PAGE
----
**Alessio Mungelli**Date:

**31-03-2023**java jdk jre explanation english sort sorting algorithm code source sourcecode selection selectionsort method iterative recursive

Today we are going to analyze a sorting algorithm that is not very efficient but often used in various fields. We are talking abou the

**Selection Sort**.

Let's have a look.

### Intuition

The idea behind it is to divide the array to sort into two sub-arrays: the first that contains the sorted data and occupies the first positions of the array while the second contains the data that have to be sorted and it occupies tendentially the final positions of the array. At the beginning, the subsequence of sorted elements is empty while the subsequence that represents the unsorted elements occupies the entire array..

The algorithm chooses at every iteration the minimum in the **unsorted **sequence and puts it into the sorted subsequence. The procedure goes on until the sequence of unsorted elements is not empty.

Let's watch this GIF:

### Flow-chart

Let's analyze the algorithm's flow-chart, gently given by GeeksforGeeks.com.

There are two basic cycles that implement the whole procedure. The first cycle is used to keep track of the position in which to insert** the minimum that we have found** while the second is used to** find the minimum **within the collection.

### Implementation

Let's have a look to the implementation of the algorithm.

// Java program for implementation of Selection Sort public class SelectionSort { public static void sort(int arr[]) { int n = arr.length; for (int index = 0; index < n-1; index++) { // find the minimum element within an unsorted array int min_idx = index; for (int j = index+1; j < n; j++) if (arr[j] < arr[min_idx]) min_idx = j; // swap the minimum with // the current element int temp = arr[min_idx]; arr[min_idx] = arr[index]; arr[index] = temp; } } public static void main(String args[]){ int arr[] = {64,25,12,22,11}; System.out.println("Unsorted array"); System.out.println(Arrays.toString(arr)); SelectionSort.sort(arr); System.out.println("Sorted array"); System.out.println(Arrays.toString(arr)); } }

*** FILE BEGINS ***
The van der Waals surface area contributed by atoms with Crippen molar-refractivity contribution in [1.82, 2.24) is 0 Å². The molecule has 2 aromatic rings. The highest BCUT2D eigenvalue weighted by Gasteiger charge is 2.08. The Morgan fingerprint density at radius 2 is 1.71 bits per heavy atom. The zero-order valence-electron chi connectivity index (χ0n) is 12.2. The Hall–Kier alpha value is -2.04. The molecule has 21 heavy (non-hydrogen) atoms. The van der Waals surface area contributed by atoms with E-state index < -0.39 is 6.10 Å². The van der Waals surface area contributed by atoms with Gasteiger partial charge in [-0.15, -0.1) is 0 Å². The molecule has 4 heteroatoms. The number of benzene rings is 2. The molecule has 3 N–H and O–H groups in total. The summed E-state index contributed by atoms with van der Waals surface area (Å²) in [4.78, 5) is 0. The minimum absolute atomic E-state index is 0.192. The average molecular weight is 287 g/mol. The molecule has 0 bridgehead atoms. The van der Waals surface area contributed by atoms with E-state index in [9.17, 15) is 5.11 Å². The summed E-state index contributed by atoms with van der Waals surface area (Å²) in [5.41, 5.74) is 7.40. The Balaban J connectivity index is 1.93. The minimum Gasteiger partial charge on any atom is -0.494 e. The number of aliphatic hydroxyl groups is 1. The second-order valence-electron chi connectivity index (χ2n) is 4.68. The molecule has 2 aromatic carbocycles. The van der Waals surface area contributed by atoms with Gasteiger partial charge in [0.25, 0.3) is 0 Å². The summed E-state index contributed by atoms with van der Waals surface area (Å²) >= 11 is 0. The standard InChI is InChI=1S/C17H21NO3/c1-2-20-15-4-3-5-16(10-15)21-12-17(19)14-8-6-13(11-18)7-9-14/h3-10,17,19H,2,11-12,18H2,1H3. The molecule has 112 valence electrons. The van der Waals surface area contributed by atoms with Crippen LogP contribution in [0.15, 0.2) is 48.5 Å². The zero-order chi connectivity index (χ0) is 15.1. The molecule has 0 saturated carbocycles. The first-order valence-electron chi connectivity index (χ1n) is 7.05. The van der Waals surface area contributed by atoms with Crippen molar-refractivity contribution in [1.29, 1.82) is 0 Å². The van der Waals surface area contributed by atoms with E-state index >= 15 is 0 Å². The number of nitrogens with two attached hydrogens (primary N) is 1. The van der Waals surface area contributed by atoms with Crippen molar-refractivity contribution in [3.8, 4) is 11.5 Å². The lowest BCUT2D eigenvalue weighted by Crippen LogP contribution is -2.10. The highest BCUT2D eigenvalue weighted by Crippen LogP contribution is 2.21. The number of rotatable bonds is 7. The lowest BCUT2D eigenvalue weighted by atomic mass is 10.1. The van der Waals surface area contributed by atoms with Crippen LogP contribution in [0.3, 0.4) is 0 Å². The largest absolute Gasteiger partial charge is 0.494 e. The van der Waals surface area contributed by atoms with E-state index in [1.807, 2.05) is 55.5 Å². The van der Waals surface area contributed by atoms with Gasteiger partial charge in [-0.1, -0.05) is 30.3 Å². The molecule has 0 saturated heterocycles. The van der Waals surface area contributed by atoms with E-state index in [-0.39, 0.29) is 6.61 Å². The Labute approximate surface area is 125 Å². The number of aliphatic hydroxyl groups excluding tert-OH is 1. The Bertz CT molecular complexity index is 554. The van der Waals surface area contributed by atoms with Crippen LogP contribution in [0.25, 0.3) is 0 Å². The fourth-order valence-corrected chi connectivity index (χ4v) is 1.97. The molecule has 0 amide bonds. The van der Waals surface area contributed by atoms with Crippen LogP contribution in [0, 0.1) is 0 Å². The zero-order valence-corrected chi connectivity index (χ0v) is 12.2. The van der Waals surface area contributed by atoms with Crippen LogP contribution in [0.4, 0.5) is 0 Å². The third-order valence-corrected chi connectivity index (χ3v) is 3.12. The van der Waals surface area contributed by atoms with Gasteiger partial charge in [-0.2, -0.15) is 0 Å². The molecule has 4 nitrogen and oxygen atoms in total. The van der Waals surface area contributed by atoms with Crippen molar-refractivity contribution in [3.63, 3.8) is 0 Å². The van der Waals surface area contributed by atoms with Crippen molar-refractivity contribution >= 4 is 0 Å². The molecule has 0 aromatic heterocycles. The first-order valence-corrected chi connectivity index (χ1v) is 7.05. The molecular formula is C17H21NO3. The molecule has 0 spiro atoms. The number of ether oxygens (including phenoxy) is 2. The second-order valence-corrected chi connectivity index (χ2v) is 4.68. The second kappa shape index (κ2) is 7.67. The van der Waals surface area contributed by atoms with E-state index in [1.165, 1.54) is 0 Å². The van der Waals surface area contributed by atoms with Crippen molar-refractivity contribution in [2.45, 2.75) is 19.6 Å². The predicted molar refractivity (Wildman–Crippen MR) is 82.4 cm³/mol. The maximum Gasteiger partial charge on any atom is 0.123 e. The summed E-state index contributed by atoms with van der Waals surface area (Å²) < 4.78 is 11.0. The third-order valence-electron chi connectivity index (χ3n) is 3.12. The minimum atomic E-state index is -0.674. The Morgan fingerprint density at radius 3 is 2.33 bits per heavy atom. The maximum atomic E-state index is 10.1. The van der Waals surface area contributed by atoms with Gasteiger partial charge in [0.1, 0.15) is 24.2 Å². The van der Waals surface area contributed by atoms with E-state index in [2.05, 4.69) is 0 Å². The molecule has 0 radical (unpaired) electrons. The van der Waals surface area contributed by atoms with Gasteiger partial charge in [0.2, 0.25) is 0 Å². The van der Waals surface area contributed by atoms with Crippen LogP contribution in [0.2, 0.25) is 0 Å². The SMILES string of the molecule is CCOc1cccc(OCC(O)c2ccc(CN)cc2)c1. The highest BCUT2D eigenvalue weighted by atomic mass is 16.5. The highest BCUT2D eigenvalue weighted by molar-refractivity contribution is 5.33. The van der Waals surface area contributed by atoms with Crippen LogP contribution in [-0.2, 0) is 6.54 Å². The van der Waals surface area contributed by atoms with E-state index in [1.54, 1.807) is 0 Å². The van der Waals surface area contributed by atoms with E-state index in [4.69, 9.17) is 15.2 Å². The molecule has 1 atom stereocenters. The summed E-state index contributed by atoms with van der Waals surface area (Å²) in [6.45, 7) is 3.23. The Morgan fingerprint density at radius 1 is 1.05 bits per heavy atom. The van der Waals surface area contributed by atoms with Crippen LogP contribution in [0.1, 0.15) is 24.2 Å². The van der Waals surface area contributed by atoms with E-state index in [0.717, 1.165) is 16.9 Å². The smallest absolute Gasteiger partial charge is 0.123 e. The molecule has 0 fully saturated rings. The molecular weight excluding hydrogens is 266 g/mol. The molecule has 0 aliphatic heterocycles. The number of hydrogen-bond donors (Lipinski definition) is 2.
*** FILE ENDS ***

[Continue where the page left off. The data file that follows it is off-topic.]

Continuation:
### Let's understand the code

I made the sorting method static, like in the previous examples. The first cycle is used to keep track of the current position of the array while the innermost cycle is used to search for the minimum.

The search for the minimum must be sequential, as there are no preconditions for being able to carry out a dichotomous search, for example.

Now, we are going to analyze better the cycles that compose the algorithm

**outer cycle from 0 to arr.length-1:**this loop keep track of the effective iterations of the procedure, also allowing to trace the position where the new found minimum will be placed. The "interesting" thing is that it iterates to the**penultimate**position of the vector. The motivation is somewhat trivial. When you reach the last position, there are no more elements to exchange it with, so it is useless to make an extra turn. It is sufficient to stop at the penultimate position;**inner cycle:**this cycle is used to search for the minimum in a portion of the array, more specifically from**index+1 to arr.length-1**. Unlike the external loop, here we also examine the last position as it is a possible candidate as a minimum. We do not store the value of the minimum but rather the index that we will then need for the exchange.

At the end there is the exchange procedure, on which it is worth spending a few words.